The Pulse

Sovereignty in the Himalayas

Historically, the Himalayan region has raised fascinating questions about the nature of state sovereignty.

Sovereignty in the Himalayas
Credit: Mukdharakosa

Forty years ago, in 1975, India annexed the Himalayan territory of Sikkim, which then became India’s 22nd state.This annexation was made official by an amendment to the Indian constitution on May 15, 1975 after a referendum; you can read more about that in this article at The Diplomat by Ankit Panda. In essence, due to migration, ethnic Nepalese came to be the majority of the population in Sikkim, outnumbering the native Sikkimese (Bhutias and Lepchas, who are related to Tibetans). This lead to the overthrow of the Chogyal, the hereditary Bhutia Buddhist monarch and Sikkim’s merger with India.

But what exactly was Sikkim before it joined India? Was it truly independent, or only somewhat so? Officially, it was a protectorate of India. Sikkim and the cases of Arunachal Pradesh, Kashmir, and Tibet, all raise interesting questions about the nature of sovereignty in the Himalayas, a region whose territories only became defined by clear borders and Westphalian norms of territoriality in the last century. These questions are especially worth examining in light of Indian Prime Minister Narendra Modi’s trip to China, where he and Chinese President Xi Jinping will discuss border issues (though these will not take center stage).

Historically, the Himalaya region was not controlled directly by the states on both sides of the mountains, in present day China and India. Historically, Chinese and Indian states had different models of territorial control. Chinese empires tended to feature strictly defined territories in which all provinces were equally controlled by the central government, though tributary states of varying degrees outside of the empire were permitted (since in theory, the emperor was the ruler of “all under heaven”). On the other hand, Indian states generally operated on some variation of the mandala model, which was also exported to Southeast Asia, and the Himalayan region itself. In this model, power and sovereignty became ever more diffuse in a series of concentric circles as one moved further away from a state’s central region of control. In many areas, personal relationships of subordination mattered more than official territorial distinctions and often states and rulers were subject to and masters over several different powers. Because this system prevailed in the Himalayas, mapping it onto a modern state system of defined boundaries was bound to cause confusion and problems.

In practice, notions of territory in the Himalayas meant that both Chinese and Indian states exercised direct sovereignty only up to the foothills of the Himalayas: western Sichuan province on the Chinese side of the mountains, and the Terai belt of foothills and forests north of the Ganges valley running through modern India and Nepal. Beyond that, literally hundreds of independent entities existed in the mountains, all with varying degrees of control over and suzerainty to each other, to China, to Indian states, and to the larger independent Himalayan states like Tibet (which itself was often a loose collection of semi-independent kingdoms). The point is that the Himalayan region, which contains the world’s highest mountains, was often an entire microcosm unto itself, isolated and independent from the rest of the world. Certainly, it was a barrier mighty enough to prevent any direct political contact between India and China until the 20th century.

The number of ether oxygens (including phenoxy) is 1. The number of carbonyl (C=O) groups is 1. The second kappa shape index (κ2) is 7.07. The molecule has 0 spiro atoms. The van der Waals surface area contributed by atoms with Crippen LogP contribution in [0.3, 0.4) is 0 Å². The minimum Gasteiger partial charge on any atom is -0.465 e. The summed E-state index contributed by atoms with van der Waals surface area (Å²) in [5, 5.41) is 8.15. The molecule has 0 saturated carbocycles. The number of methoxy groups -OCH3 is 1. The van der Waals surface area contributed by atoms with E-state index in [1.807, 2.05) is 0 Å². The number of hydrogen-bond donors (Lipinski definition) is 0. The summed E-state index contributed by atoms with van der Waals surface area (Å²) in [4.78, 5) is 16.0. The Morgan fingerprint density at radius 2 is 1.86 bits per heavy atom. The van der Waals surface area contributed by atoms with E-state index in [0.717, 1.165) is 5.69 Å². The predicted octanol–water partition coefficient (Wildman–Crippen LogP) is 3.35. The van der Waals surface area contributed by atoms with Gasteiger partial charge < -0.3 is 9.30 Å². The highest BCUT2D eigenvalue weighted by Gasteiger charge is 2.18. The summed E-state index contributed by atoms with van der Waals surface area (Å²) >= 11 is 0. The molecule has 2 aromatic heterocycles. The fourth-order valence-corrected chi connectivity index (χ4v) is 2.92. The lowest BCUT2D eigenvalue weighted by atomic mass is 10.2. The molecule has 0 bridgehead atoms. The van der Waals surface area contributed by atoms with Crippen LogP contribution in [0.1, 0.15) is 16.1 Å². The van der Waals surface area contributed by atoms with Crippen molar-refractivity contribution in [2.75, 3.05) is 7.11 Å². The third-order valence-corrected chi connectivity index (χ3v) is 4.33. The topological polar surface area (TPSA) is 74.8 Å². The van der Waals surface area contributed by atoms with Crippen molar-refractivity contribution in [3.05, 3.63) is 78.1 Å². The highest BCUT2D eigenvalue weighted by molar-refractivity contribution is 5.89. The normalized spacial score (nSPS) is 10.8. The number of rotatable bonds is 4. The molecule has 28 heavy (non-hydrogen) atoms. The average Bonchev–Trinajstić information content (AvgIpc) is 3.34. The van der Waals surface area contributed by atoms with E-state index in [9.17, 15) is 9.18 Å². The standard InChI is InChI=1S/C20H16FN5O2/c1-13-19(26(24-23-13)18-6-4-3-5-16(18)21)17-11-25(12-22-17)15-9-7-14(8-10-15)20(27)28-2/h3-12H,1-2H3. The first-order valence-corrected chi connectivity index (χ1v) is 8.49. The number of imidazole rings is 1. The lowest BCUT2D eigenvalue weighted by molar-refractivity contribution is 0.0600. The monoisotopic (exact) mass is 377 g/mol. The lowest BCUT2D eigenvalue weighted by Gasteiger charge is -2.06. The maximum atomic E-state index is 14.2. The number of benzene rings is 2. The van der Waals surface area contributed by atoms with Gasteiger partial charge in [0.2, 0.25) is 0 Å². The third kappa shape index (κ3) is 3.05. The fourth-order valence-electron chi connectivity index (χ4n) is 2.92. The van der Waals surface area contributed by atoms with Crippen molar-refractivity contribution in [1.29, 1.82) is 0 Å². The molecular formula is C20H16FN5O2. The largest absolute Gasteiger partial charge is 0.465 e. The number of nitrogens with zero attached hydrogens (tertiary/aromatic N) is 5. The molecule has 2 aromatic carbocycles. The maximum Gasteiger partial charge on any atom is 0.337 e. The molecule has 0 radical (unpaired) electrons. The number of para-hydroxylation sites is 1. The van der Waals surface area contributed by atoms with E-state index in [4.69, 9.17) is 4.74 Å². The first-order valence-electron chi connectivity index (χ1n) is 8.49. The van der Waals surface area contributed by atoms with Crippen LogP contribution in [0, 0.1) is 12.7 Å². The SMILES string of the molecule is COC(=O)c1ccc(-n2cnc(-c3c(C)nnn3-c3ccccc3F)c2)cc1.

By 1700, I estimate there were hundreds of states in the Himalayan region: Ladakh, Mustang, Bhutan, Sikkim, the three city states of the Newar (Nepal) valley, multiple kingdoms in the Kumaon region of today’s Uttarakhand in India, the Chaubisi confederation of 24 independent principalities in central Nepal, Guge in western Tibet, multiple rulers in Amdo, in today’s Qinghai province in China, and so on. I name all these to emphasize the multiplicity of states in the region in order to belay any modern country’s claim of long sovereignty over the region.

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Yet, over the course of the past few centuries, most of this region came under the control of modern states and their predecessors. This lead to a situation where it was clear that the multiple Himalayan territories were subordinate to states like the Qing Empire (which placed an amban in Lhasa in the 1720s to oversee the region and prevent it from being ruled by the Dzungar, a Mongol confederation), Nepal, British India, the princely state of Jammu and Kashmir (Sikh Empire-ruled Kashmir conquered Ladakh in 1834), and so on.

At the same time, though, the nature of their subordination was never clearly laid out. The British most often used the word “suzerainty” to describe China’s relationship to Tibet, which implied Chinese control over the foreign policy of an autonomous Tibet. Tibet’s relationship to China was closer than that of a tributary but independent state like Korea but not it was obviously not a Chinese province. With the British also claiming suzerainty over many Himalayan areas during the British Raj, many Himalayan rulers were essentially in subordinate relations with the British, the Dalai Lama, and the Qing Emperor all at once, despite recognition of zones of influence. The position of today’s disputed areas such as Aksai Chin and Arunachal Pradesh is thus ambiguous from a historical perspective.

It is important to keep this in mind when trying to sort out and discuss territorial boundaries in this region: nothing is clear cut. But ultimately clear lines will have to be drawn by some mechanism, and when this happens, modern states should keep in mind which powers the region’s states were generally tributaries of or linked with historically. As for Sikkim’s status: well, it was complicated.